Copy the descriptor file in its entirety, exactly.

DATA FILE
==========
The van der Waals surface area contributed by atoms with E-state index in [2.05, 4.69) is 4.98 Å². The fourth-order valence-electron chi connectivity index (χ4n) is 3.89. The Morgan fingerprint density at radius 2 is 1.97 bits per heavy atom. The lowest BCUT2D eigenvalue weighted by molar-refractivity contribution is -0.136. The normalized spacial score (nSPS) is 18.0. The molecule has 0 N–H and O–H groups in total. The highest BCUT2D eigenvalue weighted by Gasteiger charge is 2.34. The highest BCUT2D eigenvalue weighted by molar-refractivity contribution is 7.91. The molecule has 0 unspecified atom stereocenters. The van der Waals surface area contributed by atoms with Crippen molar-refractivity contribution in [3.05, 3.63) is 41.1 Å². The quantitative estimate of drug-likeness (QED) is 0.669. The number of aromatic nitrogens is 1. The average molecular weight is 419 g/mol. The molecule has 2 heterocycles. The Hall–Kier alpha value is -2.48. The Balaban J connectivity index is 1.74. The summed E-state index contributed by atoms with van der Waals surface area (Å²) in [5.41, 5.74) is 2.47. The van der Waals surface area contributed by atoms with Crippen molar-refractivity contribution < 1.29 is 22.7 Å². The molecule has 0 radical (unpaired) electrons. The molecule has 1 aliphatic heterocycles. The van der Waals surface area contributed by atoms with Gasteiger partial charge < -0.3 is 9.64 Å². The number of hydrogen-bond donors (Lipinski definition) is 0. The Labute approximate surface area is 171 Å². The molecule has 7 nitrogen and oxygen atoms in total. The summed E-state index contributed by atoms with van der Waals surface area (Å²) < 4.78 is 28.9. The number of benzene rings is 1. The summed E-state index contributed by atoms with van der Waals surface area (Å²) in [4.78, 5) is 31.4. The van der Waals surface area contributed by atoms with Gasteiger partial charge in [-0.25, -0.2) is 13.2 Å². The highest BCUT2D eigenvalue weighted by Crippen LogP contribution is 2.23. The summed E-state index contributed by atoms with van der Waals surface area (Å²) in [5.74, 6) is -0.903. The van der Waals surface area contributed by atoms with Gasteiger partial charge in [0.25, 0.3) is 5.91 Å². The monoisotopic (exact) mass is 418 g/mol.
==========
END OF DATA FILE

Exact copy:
The van der Waals surface area contributed by atoms with E-state index in [2.05, 4.69) is 4.98 Å². The fourth-order valence-electron chi connectivity index (χ4n) is 3.89. The Morgan fingerprint density at radius 2 is 1.97 bits per heavy atom. The lowest BCUT2D eigenvalue weighted by molar-refractivity contribution is -0.136. The normalized spacial score (nSPS) is 18.0. The molecule has 0 N–H and O–H groups in total. The highest BCUT2D eigenvalue weighted by Gasteiger charge is 2.34. The highest BCUT2D eigenvalue weighted by molar-refractivity contribution is 7.91. The molecule has 0 unspecified atom stereocenters. The van der Waals surface area contributed by atoms with Crippen molar-refractivity contribution in [3.05, 3.63) is 41.1 Å². The quantitative estimate of drug-likeness (QED) is 0.669. The number of aromatic nitrogens is 1. The average molecular weight is 419 g/mol. The molecule has 2 heterocycles. The Hall–Kier alpha value is -2.48. The Balaban J connectivity index is 1.74. The summed E-state index contributed by atoms with van der Waals surface area (Å²) in [5.41, 5.74) is 2.47. The van der Waals surface area contributed by atoms with Crippen molar-refractivity contribution < 1.29 is 22.7 Å². The molecule has 0 radical (unpaired) electrons. The molecule has 1 aliphatic heterocycles. The van der Waals surface area contributed by atoms with Gasteiger partial charge < -0.3 is 9.64 Å². The number of hydrogen-bond donors (Lipinski definition) is 0. The Labute approximate surface area is 171 Å². The molecule has 7 nitrogen and oxygen atoms in total. The summed E-state index contributed by atoms with van der Waals surface area (Å²) < 4.78 is 28.9. The number of benzene rings is 1. The summed E-state index contributed by atoms with van der Waals surface area (Å²) in [4.78, 5) is 31.4. The van der Waals surface area contributed by atoms with Gasteiger partial charge in [-0.25, -0.2) is 13.2 Å². The highest BCUT2D eigenvalue weighted by Crippen LogP contribution is 2.23. The summed E-state index contributed by atoms with van der Waals surface area (Å²) in [5.74, 6) is -0.903. The van der Waals surface area contributed by atoms with Gasteiger partial charge in [0.25, 0.3) is 5.91 Å². The monoisotopic (exact) mass is 418 g/mol.